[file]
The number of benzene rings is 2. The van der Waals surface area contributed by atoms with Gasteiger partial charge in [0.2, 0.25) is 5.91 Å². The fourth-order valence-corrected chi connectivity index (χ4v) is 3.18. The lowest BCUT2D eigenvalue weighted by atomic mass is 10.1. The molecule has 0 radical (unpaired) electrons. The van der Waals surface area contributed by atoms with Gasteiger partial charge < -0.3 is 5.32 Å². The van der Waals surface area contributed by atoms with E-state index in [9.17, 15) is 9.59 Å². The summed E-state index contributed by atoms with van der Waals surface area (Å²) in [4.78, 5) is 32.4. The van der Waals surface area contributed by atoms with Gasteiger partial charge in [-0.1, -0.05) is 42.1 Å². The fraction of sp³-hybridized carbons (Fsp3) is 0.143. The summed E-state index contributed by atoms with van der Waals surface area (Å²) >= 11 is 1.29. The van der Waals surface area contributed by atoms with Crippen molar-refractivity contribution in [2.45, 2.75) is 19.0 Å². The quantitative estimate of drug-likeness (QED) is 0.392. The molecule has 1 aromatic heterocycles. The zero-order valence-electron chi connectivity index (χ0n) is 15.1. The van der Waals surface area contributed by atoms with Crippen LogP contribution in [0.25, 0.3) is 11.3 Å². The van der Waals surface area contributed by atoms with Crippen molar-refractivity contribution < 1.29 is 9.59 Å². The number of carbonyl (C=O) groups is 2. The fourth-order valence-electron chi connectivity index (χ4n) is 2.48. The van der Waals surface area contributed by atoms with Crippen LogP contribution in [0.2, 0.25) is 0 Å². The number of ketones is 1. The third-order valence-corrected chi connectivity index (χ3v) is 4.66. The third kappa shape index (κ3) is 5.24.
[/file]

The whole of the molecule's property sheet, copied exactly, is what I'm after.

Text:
The number of benzene rings is 2. The van der Waals surface area contributed by atoms with Gasteiger partial charge in [0.2, 0.25) is 5.91 Å². The fourth-order valence-corrected chi connectivity index (χ4v) is 3.18. The lowest BCUT2D eigenvalue weighted by atomic mass is 10.1. The molecule has 0 radical (unpaired) electrons. The van der Waals surface area contributed by atoms with Gasteiger partial charge < -0.3 is 5.32 Å². The van der Waals surface area contributed by atoms with E-state index in [9.17, 15) is 9.59 Å². The summed E-state index contributed by atoms with van der Waals surface area (Å²) in [4.78, 5) is 32.4. The van der Waals surface area contributed by atoms with Gasteiger partial charge in [-0.1, -0.05) is 42.1 Å². The fraction of sp³-hybridized carbons (Fsp3) is 0.143. The summed E-state index contributed by atoms with van der Waals surface area (Å²) >= 11 is 1.29. The van der Waals surface area contributed by atoms with Crippen molar-refractivity contribution in [2.45, 2.75) is 19.0 Å². The quantitative estimate of drug-likeness (QED) is 0.392. The molecule has 1 aromatic heterocycles. The zero-order valence-electron chi connectivity index (χ0n) is 15.1. The van der Waals surface area contributed by atoms with Crippen LogP contribution in [0.25, 0.3) is 11.3 Å². The van der Waals surface area contributed by atoms with Crippen molar-refractivity contribution < 1.29 is 9.59 Å². The number of carbonyl (C=O) groups is 2. The fourth-order valence-electron chi connectivity index (χ4n) is 2.48. The van der Waals surface area contributed by atoms with Crippen LogP contribution in [0.2, 0.25) is 0 Å². The number of ketones is 1. The third-order valence-corrected chi connectivity index (χ3v) is 4.66. The third kappa shape index (κ3) is 5.24.